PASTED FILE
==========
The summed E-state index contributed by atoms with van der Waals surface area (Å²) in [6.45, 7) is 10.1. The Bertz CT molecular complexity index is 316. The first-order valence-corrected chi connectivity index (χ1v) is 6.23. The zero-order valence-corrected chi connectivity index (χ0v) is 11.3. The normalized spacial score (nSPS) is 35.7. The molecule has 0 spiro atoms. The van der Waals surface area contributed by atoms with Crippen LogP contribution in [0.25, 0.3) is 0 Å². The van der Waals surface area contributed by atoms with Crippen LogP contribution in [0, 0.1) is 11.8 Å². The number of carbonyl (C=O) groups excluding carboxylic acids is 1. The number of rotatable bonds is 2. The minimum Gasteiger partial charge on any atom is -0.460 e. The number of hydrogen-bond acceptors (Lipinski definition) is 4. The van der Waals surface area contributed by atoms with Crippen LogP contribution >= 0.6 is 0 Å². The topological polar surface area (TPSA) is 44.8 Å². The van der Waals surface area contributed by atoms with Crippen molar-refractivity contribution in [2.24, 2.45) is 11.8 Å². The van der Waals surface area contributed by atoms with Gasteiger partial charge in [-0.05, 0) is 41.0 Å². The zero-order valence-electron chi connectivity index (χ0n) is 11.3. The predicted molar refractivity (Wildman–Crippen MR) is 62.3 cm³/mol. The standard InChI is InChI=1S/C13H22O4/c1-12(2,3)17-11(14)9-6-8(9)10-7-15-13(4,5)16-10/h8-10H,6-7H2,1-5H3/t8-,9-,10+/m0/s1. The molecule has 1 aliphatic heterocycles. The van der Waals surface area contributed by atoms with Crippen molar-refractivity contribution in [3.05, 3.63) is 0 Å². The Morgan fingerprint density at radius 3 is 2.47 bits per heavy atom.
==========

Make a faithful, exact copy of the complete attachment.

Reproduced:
The summed E-state index contributed by atoms with van der Waals surface area (Å²) in [6.45, 7) is 10.1. The Bertz CT molecular complexity index is 316. The first-order valence-corrected chi connectivity index (χ1v) is 6.23. The zero-order valence-corrected chi connectivity index (χ0v) is 11.3. The normalized spacial score (nSPS) is 35.7. The molecule has 0 spiro atoms. The van der Waals surface area contributed by atoms with Crippen LogP contribution in [0.25, 0.3) is 0 Å². The van der Waals surface area contributed by atoms with Crippen LogP contribution in [0, 0.1) is 11.8 Å². The number of carbonyl (C=O) groups excluding carboxylic acids is 1. The number of rotatable bonds is 2. The minimum Gasteiger partial charge on any atom is -0.460 e. The number of hydrogen-bond acceptors (Lipinski definition) is 4. The van der Waals surface area contributed by atoms with Crippen LogP contribution >= 0.6 is 0 Å². The topological polar surface area (TPSA) is 44.8 Å². The van der Waals surface area contributed by atoms with Crippen molar-refractivity contribution in [2.24, 2.45) is 11.8 Å². The van der Waals surface area contributed by atoms with Gasteiger partial charge in [-0.05, 0) is 41.0 Å². The zero-order valence-electron chi connectivity index (χ0n) is 11.3. The predicted molar refractivity (Wildman–Crippen MR) is 62.3 cm³/mol. The standard InChI is InChI=1S/C13H22O4/c1-12(2,3)17-11(14)9-6-8(9)10-7-15-13(4,5)16-10/h8-10H,6-7H2,1-5H3/t8-,9-,10+/m0/s1. The molecule has 1 aliphatic heterocycles. The van der Waals surface area contributed by atoms with Crippen molar-refractivity contribution in [3.05, 3.63) is 0 Å². The Morgan fingerprint density at radius 3 is 2.47 bits per heavy atom.